You might get six weeks of dogfighting with one bling set and one bare set, or bling up the second set, or if using WWI then buying the Watch Your Backs box as well and some 2 Seater figures and try some different scenarios.
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Andrea Angiolino
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Yes, a great post. Thanks a lot Eldard! Good notes, useful for anybdy wating to chose between the two collections!

I just add a few pratical notes for you specifically:

- WWI is maybe a less "tense" and maybe slightly easier game, probably better suited for kids - but with the Middle School there should be no problem at all.

- WW2 has a Deluxe in English, WWI not. So for WW2 you need a Deluxe + 4/6 miniatures (for 8/10 players), for WWI a basic box + 8/10 miniatures.

- WW2 Series 1 miniatures (the only ones available) are all balanced, with slight differences, but McWortehr's Wildcat that's sensiblòy stronger (not so a big issue with 5 planes per side).

- WW1 miniatures are balaced if you take all of them from Series 1 (blue boxes). If you want to balance sides istead than single planes take the same amunt per side of blue boxes and the same amunt per side of Snipe/D.VII (smalle, squae orange boxes). More care in balancing if you want Seies 2 two seaters (larger orange boxes) or Series 3 planes (green boxes). .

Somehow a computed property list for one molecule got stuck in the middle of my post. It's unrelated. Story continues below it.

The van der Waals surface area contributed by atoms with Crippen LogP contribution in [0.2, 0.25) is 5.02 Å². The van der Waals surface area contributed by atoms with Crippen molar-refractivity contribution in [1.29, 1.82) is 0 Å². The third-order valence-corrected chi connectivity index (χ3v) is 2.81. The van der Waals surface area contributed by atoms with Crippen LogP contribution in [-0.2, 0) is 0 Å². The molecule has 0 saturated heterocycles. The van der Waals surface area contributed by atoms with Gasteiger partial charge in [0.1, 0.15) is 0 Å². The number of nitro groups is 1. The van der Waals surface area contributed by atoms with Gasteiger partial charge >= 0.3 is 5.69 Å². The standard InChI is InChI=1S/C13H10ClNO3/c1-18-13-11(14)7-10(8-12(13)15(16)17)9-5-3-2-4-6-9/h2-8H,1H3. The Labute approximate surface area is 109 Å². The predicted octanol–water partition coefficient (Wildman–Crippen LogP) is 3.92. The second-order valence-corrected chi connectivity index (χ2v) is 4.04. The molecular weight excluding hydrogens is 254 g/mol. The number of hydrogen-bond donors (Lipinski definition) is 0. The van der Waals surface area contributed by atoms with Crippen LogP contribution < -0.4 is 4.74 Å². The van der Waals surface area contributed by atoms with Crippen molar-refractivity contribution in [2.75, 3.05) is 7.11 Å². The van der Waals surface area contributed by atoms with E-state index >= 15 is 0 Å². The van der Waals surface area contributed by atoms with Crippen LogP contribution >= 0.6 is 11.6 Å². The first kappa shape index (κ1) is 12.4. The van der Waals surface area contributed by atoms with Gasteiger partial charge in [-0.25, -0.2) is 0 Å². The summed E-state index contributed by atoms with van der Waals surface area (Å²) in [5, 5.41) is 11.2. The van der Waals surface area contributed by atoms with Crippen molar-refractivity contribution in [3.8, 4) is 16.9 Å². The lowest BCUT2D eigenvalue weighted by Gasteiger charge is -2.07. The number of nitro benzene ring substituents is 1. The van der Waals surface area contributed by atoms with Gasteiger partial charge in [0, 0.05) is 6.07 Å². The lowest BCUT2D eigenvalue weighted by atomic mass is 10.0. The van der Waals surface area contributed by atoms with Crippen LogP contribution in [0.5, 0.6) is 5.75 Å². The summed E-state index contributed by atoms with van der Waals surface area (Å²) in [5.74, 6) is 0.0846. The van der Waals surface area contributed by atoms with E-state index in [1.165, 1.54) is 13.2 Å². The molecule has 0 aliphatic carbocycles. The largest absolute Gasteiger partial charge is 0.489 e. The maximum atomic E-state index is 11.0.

- WW2 has plenty of damage chits while with WWI has scarcity of damage decks (but you can write down damages and reshuffle if damage cards run out).

- a good table for 8/10 planes is maybe a table of 120/150 cm x 80/100.

There can be some interesting issue to be discussed with students after playing if you want to go deep into historical discussion. Things like the relationship between jamming guns, mass coscription and militarization of factories that can brig the discussion to little details of a dogfight games to the vision of that huge disasters that both World Wars have been. If you want I am here to find together which ones they are.

Edit: Fabs answered at the same time. Very good notes! Actually mats can be done withut if you do not own enugh boxes. They also can be xeroxed, but don't tell the author nr the publisher...

About splitting tables, I'd rather put all of them at the same table. I have done it with kids, up to 12 of them, and it works fine (anyway the record is 81 people at the same table and it went smoothly anyway).
Consider if removing or not the explosins from the damages - keeping them make the game quicker but can also frustrate sme players that are eliminated on the spot. You can also keep them and make a house rule to have the first two eliminated players, one per side, re-enter... or whatever. Just keep i mind the "poblem" and see which solution better suits you.
 
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Kevin Duke